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4.0 out of 5 starsGood Read
Reviewed in the United States on September 20, 2019
I like the Alex Delaware series and they are always a good read. This one is no exception. There are at least two concurrent story lines that are followed to conclusion and the mystery is always fun to try to solve along with Alex and Milo as they methodically investigate. Sometimes the scenes/settings are overly detailed and descriptive which bogs down the story but this book is still a good read for mystery lovers.
3.0 out of 5 starsIt Was A Mystery I Didn't Skip To The End
Reviewed in the United States on May 31, 2011
As a long-time fan of Jonathan Kellerman, it was with some trepidation that I purchased my copy of "Mystery." As others have noted, Kellerman's prose style has changed over the years, and in my humble opinion the Delaware books have suffered because of it. Sadly, "Mystery" turned out to be an average read for me.
I think the one thing I noticed more than anything was that the friendly banter we've seen between Alex and Milo was all but non-existent. Sure, it popped up on occasion, but if I hadn't been following this series since 1991, I'd have no idea that Alex and Milo were close friends. The supporting cast of Alex's long-time girlfriend Robin and Milo's partner Rick seem to have suffered as well, with Rick a near non-entity and Robin acting a bit out of character; I always liked that she didn't agree with the danger Alex got himself into. Now? I don't know, maybe she's used to it.
Gone too are the descriptions of Los Angeles that always made that city into a character in and of itself in a Kellerman novel.
The plot, as far as it went, failed to capture my attention, mainly because not enough was established of the victim to make me care of her plight.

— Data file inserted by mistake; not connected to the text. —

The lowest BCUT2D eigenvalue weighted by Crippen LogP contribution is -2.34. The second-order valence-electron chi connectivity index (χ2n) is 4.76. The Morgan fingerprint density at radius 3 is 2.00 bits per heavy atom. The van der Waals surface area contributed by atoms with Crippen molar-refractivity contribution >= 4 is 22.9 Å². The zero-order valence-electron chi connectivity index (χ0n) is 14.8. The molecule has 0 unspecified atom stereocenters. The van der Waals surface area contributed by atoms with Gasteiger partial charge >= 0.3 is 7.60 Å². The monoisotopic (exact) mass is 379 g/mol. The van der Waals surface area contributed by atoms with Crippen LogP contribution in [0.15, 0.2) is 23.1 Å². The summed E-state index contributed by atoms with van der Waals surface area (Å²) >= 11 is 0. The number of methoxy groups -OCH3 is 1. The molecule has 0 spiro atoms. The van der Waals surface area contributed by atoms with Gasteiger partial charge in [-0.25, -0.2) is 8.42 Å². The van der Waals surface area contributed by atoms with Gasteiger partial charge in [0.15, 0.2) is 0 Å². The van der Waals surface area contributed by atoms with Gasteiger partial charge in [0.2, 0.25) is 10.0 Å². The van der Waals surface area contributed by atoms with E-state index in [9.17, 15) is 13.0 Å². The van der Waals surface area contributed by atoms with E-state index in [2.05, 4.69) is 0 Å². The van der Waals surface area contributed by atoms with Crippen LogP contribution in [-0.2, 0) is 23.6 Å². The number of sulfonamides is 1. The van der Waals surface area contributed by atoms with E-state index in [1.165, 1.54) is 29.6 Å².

"Mystery" opens with Alex and Robin at one of their favorite watering holes on its closing night; they both notice a young woman sitting alone at a table. The next day, Milo comes over to tell Alex about his latest case, the murder of a young woman; turns out it's the same woman Alex and Robin had seen the previous night. From there it's a fairly mundane investigation until a last-minute twist reveals a killer who I frankly didn't see coming. There's a sub-plot that really doesn't work with Alex providing therapy to a woman with cancer and her young son.
In the past, what made Alex Delaware such an interesting character was that he was an amateur, a man out of his depth getting into situations that frequently put his life into danger. When we first meet Alex in "When The Bough Breaks" he's a young, burnt-out psychologist; yet his compassion for children compels him to come out of retirement to help a young girl who is the only witness to a murder. Milo too has changed, at one time an outsider with the Los Angeles Police Department; now he's the brass and really no longer experiencing the kinds of conflict that pushed him to be the best at what he did. One can argue that people change over the years, yet I get the feeling that Alex and Milo are pretty much locked into a certain age; chronologically, both should be in their late 50s by now (Alex was 33 when "Bough" came out in 1985) yet I get the impression that they're just in their 40s, if that.
As a writer, I can understand the need to change your writing style; when you helm a successful franchise like the Delaware books, and are expected to turn out (on average) a new book a year, you need to be able to complete that book within a certain time-frame. It's not easy writing 80,000 words (roughly) so it can make sense to adopt the prose to best complete the project. Unfortunately, the book suffers because of this. I think the last truly good Delaware novel was "The Murder Book" from 2002.